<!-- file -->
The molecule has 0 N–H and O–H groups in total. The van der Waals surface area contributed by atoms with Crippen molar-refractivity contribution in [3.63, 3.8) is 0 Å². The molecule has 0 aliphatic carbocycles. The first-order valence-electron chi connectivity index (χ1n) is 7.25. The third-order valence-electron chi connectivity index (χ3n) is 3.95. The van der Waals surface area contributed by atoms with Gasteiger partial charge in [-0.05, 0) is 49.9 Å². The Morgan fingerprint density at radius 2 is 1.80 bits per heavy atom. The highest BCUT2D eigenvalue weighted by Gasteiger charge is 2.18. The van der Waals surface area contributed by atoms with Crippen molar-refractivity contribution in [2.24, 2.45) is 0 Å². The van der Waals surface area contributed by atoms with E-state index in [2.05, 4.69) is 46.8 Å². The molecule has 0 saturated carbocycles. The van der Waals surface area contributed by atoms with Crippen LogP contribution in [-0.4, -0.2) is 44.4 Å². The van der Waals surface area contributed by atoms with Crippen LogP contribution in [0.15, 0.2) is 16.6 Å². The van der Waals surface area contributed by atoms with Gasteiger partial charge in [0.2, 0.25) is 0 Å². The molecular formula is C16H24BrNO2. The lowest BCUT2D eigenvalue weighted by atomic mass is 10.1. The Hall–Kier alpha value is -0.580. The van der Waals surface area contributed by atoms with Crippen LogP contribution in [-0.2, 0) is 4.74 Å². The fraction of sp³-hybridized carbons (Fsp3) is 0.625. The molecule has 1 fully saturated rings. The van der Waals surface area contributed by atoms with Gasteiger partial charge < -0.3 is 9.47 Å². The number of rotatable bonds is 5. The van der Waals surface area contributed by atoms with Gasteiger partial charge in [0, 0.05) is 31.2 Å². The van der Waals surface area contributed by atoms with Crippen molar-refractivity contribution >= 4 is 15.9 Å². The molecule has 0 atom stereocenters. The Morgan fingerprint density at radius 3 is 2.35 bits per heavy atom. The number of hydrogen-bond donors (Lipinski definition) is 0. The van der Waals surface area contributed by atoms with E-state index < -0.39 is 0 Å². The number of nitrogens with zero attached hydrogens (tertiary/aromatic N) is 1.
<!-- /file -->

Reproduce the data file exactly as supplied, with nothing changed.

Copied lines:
The molecule has 0 N–H and O–H groups in total. The van der Waals surface area contributed by atoms with Crippen molar-refractivity contribution in [3.63, 3.8) is 0 Å². The molecule has 0 aliphatic carbocycles. The first-order valence-electron chi connectivity index (χ1n) is 7.25. The third-order valence-electron chi connectivity index (χ3n) is 3.95. The van der Waals surface area contributed by atoms with Gasteiger partial charge in [-0.05, 0) is 49.9 Å². The Morgan fingerprint density at radius 2 is 1.80 bits per heavy atom. The highest BCUT2D eigenvalue weighted by Gasteiger charge is 2.18. The van der Waals surface area contributed by atoms with Crippen molar-refractivity contribution in [2.24, 2.45) is 0 Å². The van der Waals surface area contributed by atoms with E-state index in [2.05, 4.69) is 46.8 Å². The molecule has 0 saturated carbocycles. The van der Waals surface area contributed by atoms with Crippen LogP contribution in [-0.4, -0.2) is 44.4 Å². The van der Waals surface area contributed by atoms with Crippen LogP contribution in [0.15, 0.2) is 16.6 Å². The van der Waals surface area contributed by atoms with Gasteiger partial charge in [0.2, 0.25) is 0 Å². The molecular formula is C16H24BrNO2. The lowest BCUT2D eigenvalue weighted by atomic mass is 10.1. The Hall–Kier alpha value is -0.580. The van der Waals surface area contributed by atoms with Crippen LogP contribution in [-0.2, 0) is 4.74 Å². The fraction of sp³-hybridized carbons (Fsp3) is 0.625. The molecule has 1 fully saturated rings. The van der Waals surface area contributed by atoms with Gasteiger partial charge < -0.3 is 9.47 Å². The number of rotatable bonds is 5. The van der Waals surface area contributed by atoms with Gasteiger partial charge in [0, 0.05) is 31.2 Å². The van der Waals surface area contributed by atoms with Crippen molar-refractivity contribution >= 4 is 15.9 Å². The molecule has 0 atom stereocenters. The Morgan fingerprint density at radius 3 is 2.35 bits per heavy atom. The number of hydrogen-bond donors (Lipinski definition) is 0. The van der Waals surface area contributed by atoms with E-state index < -0.39 is 0 Å². The number of nitrogens with zero attached hydrogens (tertiary/aromatic N) is 1.